Homebuyers needed £294,260 to afford a property in the UK as the average house price rose 0.4% in August.
Across the UK, property values were up by 11.5% annually in August, according to Halifax.
“While house prices have so far proved to be resilient in the face of growing economic uncertainty, industry surveys point towards cooling expectations across the majority of UK regions, as buyer demand eases, and other forward-looking indicators also imply a likely slowdown in market activity,” Kim Kinnaird, director of Halifax Mortgages, said.
“Firstly there is the considerable hit to people’s incomes from the cost-of-living squeeze. The 80% rise in the energy price cap for October will put more pressure on household finances, as will the further increases expected for January and April. At the levels being predicted, this is likely to constrain the amounts that prospective homebuyers can afford to borrow, on top of the adverse impact of higher energy prices on the wider economy,” she added.
Wales remains at to the top of the table for annual house price inflation, up by 16.1%, the strongest level of growth since early 2005. This means average prices have risen by £31,246 over the last year, with an average property now costing £224,858.
The South West of England also continues to record a strong rate of annual growth, up by 14.5%, with an average property cost of £313,003.
The rate of annual growth in Northern Ireland eased back further last month to 12.5%, with a typical home now costing £185,505.
Scotland also saw another slowdown in the rate of annual house price inflation, to 9.4% from 9.5%. A Scottish home now costs an average of £204,362, another record high for the nation.
While London has continued to lag behind other nations and regions, the rate of annual house price inflation in London rose again to now stand at 8.8%, its highest level in over six years. With a typical property costing a record £554,718 the capital’s average house price has risen by £44,669 over the last 12 months.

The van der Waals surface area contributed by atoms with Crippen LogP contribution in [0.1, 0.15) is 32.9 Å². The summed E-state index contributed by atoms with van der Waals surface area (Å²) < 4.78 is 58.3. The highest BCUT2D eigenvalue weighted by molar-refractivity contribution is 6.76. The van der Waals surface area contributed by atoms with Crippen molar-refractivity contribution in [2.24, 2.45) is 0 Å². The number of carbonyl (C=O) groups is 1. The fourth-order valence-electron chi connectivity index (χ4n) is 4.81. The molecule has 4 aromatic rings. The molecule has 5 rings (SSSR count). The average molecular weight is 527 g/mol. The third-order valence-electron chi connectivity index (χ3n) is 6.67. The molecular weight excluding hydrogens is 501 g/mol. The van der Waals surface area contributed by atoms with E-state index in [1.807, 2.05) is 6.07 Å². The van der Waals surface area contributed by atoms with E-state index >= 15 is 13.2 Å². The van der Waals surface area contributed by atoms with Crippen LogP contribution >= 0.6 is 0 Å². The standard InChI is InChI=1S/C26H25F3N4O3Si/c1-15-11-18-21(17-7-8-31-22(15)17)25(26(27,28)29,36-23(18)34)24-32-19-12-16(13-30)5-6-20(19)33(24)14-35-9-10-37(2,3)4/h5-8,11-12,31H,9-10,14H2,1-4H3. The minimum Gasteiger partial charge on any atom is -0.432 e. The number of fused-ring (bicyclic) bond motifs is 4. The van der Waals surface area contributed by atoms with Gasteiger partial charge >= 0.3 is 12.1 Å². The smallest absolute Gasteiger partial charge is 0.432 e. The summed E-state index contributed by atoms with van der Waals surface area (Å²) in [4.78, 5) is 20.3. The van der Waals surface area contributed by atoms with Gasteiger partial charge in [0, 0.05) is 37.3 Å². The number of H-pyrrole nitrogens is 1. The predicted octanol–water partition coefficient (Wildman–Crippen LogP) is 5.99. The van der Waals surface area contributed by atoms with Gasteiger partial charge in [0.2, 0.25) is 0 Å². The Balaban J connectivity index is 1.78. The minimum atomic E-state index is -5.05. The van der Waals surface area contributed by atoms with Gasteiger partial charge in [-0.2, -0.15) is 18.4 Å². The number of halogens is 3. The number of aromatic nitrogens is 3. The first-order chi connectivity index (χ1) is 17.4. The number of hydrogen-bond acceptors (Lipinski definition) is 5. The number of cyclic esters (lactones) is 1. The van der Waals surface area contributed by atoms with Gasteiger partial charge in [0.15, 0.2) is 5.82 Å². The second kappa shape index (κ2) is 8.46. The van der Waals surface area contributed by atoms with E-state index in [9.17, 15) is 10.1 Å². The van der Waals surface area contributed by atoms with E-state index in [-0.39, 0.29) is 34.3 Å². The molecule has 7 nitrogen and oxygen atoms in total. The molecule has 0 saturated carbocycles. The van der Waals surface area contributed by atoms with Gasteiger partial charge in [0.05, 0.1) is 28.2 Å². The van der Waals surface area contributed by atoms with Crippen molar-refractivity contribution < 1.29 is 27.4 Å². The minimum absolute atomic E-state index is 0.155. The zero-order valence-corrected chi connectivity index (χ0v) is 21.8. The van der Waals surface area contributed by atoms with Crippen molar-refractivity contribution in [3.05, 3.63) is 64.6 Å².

“With house price to income affordability ratios already historically high, a more challenging period for house prices should be expected,” Kinnaird warned.
The latest Bank of England figures show the number of mortgages approved to finance house purchases increased in July 2022, by 0.9% to 63,770.
“Mortgage holders with fixed-rate deals expiring in the next few months are potentially facing a borrowing shock if rates continue to jump up – but it might be worth waiting to see what Truss has in store before making any big decisions," Alice Haine, personal finance analyst at Bestinvest, said.
“Perhaps those suffering the most in this uncertain housing market are the renters, many of whom are not only facing higher household bills but also rent hikes as landlords look to pass on rising costs to their tenants. If they are saving for a deposit to buy their own home, they might have to accept they may be renting longer than planned as other financial considerations take priority – namely more expensive energy and food bills," she added.
HMRC monthly property transactions data also revealed that UK home sales increased in July 2022. UK residential transactions in July 2022 hit 104,470, up by 3.2% from June’s figure of 101,190.
"We’re also seeing a far greater degree of caution from lenders which is increasing the likelihood of a down valuation even after a price has been agreed by buyer and seller. This is leaving them adrift by around £8,000 on average and it’s only a matter of time before this market instability shows its face where topline property values are concerned," Chris Hodgkinson, managing director of HBB Solutions, said.
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